I've told her that I believe what we should do is start out in a flea market and make sure it is something that we'd really want to do before tying up lots of money into something and worry about getting burned out from it.

Something else I brought up to her is the possibility that we could do bead shows and that way we could travel around and see lots of places.

Weighing more than one possibility.

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DebWAZ wrote
on Jan 18, 2013 4:59 PM

beadinstyle:

Hello, Brian. I'm not sure how many bead store owners (bricks and mortar) are in this forum. Deb used to field many of these business questions here, but she has decided to retire. 

Hi Ruth,

We finally got the store closed and I'm retired, but that means I'll be here more often.

I've chatted with Brian in private e-mails and have jumped in here with some answers, too.

It's good to be back!

Deb

Deb

azbeaddepot.blogspot.com

 

 

 

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DebWAZ wrote
on Jan 18, 2013 4:59 PM

beadinstyle:

Hello, Brian. I'm not sure how many bead store owners (bricks and mortar) are in this forum. Deb used to field many of these business questions here, but she has decided to retire.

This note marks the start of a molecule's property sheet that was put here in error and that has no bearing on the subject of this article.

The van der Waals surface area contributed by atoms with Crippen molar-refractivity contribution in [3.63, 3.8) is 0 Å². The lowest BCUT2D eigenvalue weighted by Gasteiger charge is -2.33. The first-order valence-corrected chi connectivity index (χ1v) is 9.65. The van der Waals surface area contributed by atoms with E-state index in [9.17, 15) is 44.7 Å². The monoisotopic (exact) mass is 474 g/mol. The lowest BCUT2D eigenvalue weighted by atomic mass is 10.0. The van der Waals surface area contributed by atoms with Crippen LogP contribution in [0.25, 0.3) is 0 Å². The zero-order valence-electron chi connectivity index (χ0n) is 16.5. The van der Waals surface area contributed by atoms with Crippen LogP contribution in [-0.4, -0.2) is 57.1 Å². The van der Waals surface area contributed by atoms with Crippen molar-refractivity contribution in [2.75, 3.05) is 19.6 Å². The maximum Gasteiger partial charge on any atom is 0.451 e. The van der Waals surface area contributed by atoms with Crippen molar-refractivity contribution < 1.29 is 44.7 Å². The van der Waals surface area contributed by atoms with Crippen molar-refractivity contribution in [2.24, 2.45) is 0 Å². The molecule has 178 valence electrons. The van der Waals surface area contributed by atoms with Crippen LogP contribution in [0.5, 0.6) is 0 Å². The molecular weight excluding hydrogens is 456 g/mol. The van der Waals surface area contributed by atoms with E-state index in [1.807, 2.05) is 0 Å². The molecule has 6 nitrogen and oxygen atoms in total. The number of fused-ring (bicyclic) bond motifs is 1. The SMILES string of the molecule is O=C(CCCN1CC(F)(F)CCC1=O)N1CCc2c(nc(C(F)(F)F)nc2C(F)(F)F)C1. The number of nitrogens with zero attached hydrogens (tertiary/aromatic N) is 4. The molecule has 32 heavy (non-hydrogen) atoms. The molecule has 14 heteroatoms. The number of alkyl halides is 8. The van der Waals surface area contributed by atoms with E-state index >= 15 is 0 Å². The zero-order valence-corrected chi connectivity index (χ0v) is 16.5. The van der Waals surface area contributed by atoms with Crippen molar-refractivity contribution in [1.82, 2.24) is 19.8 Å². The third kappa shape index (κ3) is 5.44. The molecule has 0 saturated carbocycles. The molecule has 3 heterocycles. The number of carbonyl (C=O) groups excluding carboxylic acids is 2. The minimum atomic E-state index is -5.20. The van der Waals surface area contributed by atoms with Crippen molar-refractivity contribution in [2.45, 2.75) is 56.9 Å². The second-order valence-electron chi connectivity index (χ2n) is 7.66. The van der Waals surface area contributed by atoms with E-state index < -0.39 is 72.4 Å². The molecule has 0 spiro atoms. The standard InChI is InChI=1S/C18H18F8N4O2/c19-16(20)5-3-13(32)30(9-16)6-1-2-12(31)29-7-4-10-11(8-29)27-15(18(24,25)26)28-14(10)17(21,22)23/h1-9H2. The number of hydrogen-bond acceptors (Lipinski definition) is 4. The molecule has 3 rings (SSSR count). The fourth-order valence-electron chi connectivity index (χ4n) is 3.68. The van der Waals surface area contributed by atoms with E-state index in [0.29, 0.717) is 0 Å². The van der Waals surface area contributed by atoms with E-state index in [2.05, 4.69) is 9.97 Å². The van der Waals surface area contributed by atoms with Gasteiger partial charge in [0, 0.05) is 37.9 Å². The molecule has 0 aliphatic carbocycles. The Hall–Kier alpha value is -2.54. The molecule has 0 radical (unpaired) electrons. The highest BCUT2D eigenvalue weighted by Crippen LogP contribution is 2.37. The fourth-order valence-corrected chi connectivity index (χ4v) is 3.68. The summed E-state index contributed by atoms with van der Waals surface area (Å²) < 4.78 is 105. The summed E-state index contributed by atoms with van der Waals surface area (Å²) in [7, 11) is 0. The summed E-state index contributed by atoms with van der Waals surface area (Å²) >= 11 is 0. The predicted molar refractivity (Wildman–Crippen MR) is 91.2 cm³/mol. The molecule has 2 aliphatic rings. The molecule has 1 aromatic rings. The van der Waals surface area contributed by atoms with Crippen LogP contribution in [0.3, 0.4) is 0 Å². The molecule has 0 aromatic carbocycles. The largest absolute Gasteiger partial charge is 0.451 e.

Hi Ruth,

We finally got the store closed and I'm retired, but that means I'll be here more often.

I've chatted with Brian in private e-mails and have jumped in here with some answers, too.

It's good to be back!

Deb

Deb

azbeaddepot.blogspot.com

 

 

 

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shanks wrote
on Jan 18, 2013 8:36 PM

@Brians, A few years ago when I was younger, I did Trunk shows. I had an inventory of about 900 different beads and would rent a motel room, the ones that are for special meetings and set up for three days on a weekend.  Always advertised in a local paper and would get a sandwich board or two out. Did quite well. I would do two weekends a month.  Gives you a good background about inventory and purchasing.